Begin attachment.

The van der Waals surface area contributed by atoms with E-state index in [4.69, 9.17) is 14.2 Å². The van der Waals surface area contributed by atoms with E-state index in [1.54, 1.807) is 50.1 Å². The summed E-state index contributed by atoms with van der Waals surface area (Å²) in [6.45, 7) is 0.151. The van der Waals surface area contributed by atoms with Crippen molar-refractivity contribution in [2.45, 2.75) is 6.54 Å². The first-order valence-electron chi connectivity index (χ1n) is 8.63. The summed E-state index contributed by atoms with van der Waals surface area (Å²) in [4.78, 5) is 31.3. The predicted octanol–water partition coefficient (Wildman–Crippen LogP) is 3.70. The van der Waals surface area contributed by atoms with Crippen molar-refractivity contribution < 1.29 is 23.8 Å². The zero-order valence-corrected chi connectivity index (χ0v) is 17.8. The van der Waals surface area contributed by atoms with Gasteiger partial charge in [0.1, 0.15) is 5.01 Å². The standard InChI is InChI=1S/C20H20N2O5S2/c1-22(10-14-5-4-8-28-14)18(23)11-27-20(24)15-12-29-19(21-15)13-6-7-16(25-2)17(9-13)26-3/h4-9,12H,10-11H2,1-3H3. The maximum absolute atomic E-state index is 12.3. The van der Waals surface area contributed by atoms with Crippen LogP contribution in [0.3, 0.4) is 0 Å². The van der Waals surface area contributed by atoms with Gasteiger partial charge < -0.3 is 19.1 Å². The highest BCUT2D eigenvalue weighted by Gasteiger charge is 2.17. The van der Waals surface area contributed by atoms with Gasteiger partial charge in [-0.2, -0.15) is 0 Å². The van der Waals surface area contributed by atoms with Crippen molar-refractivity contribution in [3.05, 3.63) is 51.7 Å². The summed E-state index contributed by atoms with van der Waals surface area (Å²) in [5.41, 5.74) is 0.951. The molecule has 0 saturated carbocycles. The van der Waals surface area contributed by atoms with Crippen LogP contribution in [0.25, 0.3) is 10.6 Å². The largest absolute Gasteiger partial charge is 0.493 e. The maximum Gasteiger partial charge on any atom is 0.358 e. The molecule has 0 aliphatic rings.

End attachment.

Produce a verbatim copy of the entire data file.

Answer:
The van der Waals surface area contributed by atoms with E-state index in [4.69, 9.17) is 14.2 Å². The van der Waals surface area contributed by atoms with E-state index in [1.54, 1.807) is 50.1 Å². The summed E-state index contributed by atoms with van der Waals surface area (Å²) in [6.45, 7) is 0.151. The van der Waals surface area contributed by atoms with Crippen molar-refractivity contribution in [2.45, 2.75) is 6.54 Å². The first-order valence-electron chi connectivity index (χ1n) is 8.63. The summed E-state index contributed by atoms with van der Waals surface area (Å²) in [4.78, 5) is 31.3. The predicted octanol–water partition coefficient (Wildman–Crippen LogP) is 3.70. The van der Waals surface area contributed by atoms with Crippen molar-refractivity contribution < 1.29 is 23.8 Å². The zero-order valence-corrected chi connectivity index (χ0v) is 17.8. The van der Waals surface area contributed by atoms with Gasteiger partial charge in [0.1, 0.15) is 5.01 Å². The standard InChI is InChI=1S/C20H20N2O5S2/c1-22(10-14-5-4-8-28-14)18(23)11-27-20(24)15-12-29-19(21-15)13-6-7-16(25-2)17(9-13)26-3/h4-9,12H,10-11H2,1-3H3. The maximum absolute atomic E-state index is 12.3. The van der Waals surface area contributed by atoms with Crippen LogP contribution in [0.3, 0.4) is 0 Å². The van der Waals surface area contributed by atoms with Gasteiger partial charge < -0.3 is 19.1 Å². The highest BCUT2D eigenvalue weighted by Gasteiger charge is 2.17. The van der Waals surface area contributed by atoms with Gasteiger partial charge in [-0.2, -0.15) is 0 Å². The van der Waals surface area contributed by atoms with Crippen molar-refractivity contribution in [3.05, 3.63) is 51.7 Å². The summed E-state index contributed by atoms with van der Waals surface area (Å²) in [5.41, 5.74) is 0.951. The molecule has 0 saturated carbocycles. The van der Waals surface area contributed by atoms with Crippen LogP contribution in [0.25, 0.3) is 10.6 Å². The largest absolute Gasteiger partial charge is 0.493 e. The maximum Gasteiger partial charge on any atom is 0.358 e. The molecule has 0 aliphatic rings.